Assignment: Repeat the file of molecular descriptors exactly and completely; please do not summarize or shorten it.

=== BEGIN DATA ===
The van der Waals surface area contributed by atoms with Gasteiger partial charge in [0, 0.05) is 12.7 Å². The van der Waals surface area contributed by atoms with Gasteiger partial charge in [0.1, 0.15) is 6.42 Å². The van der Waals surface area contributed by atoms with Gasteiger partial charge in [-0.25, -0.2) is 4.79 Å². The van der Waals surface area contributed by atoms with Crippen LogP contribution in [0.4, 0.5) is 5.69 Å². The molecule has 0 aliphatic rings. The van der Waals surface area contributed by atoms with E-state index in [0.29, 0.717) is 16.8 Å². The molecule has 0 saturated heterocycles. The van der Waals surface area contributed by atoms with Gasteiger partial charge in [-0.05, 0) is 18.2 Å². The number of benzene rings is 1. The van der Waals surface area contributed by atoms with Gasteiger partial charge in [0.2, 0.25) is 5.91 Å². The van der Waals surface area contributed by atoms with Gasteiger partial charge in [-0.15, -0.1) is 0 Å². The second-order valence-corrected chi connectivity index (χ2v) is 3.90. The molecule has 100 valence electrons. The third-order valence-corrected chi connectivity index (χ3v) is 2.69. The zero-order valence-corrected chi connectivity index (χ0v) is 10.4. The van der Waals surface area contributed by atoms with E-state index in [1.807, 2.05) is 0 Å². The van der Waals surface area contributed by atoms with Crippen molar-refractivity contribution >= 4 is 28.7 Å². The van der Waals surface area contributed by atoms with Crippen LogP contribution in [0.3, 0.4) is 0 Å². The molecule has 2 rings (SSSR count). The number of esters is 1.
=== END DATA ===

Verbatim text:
The van der Waals surface area contributed by atoms with Gasteiger partial charge in [0, 0.05) is 12.7 Å². The van der Waals surface area contributed by atoms with Gasteiger partial charge in [0.1, 0.15) is 6.42 Å². The van der Waals surface area contributed by atoms with Gasteiger partial charge in [-0.25, -0.2) is 4.79 Å². The van der Waals surface area contributed by atoms with Crippen LogP contribution in [0.4, 0.5) is 5.69 Å². The molecule has 0 aliphatic rings. The van der Waals surface area contributed by atoms with E-state index in [0.29, 0.717) is 16.8 Å². The molecule has 0 saturated heterocycles. The van der Waals surface area contributed by atoms with Gasteiger partial charge in [-0.05, 0) is 18.2 Å². The number of benzene rings is 1. The van der Waals surface area contributed by atoms with Gasteiger partial charge in [0.2, 0.25) is 5.91 Å². The van der Waals surface area contributed by atoms with Gasteiger partial charge in [-0.15, -0.1) is 0 Å². The second-order valence-corrected chi connectivity index (χ2v) is 3.90. The molecule has 100 valence electrons. The third-order valence-corrected chi connectivity index (χ3v) is 2.69. The zero-order valence-corrected chi connectivity index (χ0v) is 10.4. The van der Waals surface area contributed by atoms with E-state index in [1.807, 2.05) is 0 Å². The van der Waals surface area contributed by atoms with Crippen molar-refractivity contribution >= 4 is 28.7 Å². The van der Waals surface area contributed by atoms with Crippen LogP contribution in [0.3, 0.4) is 0 Å². The molecule has 2 rings (SSSR count). The number of esters is 1.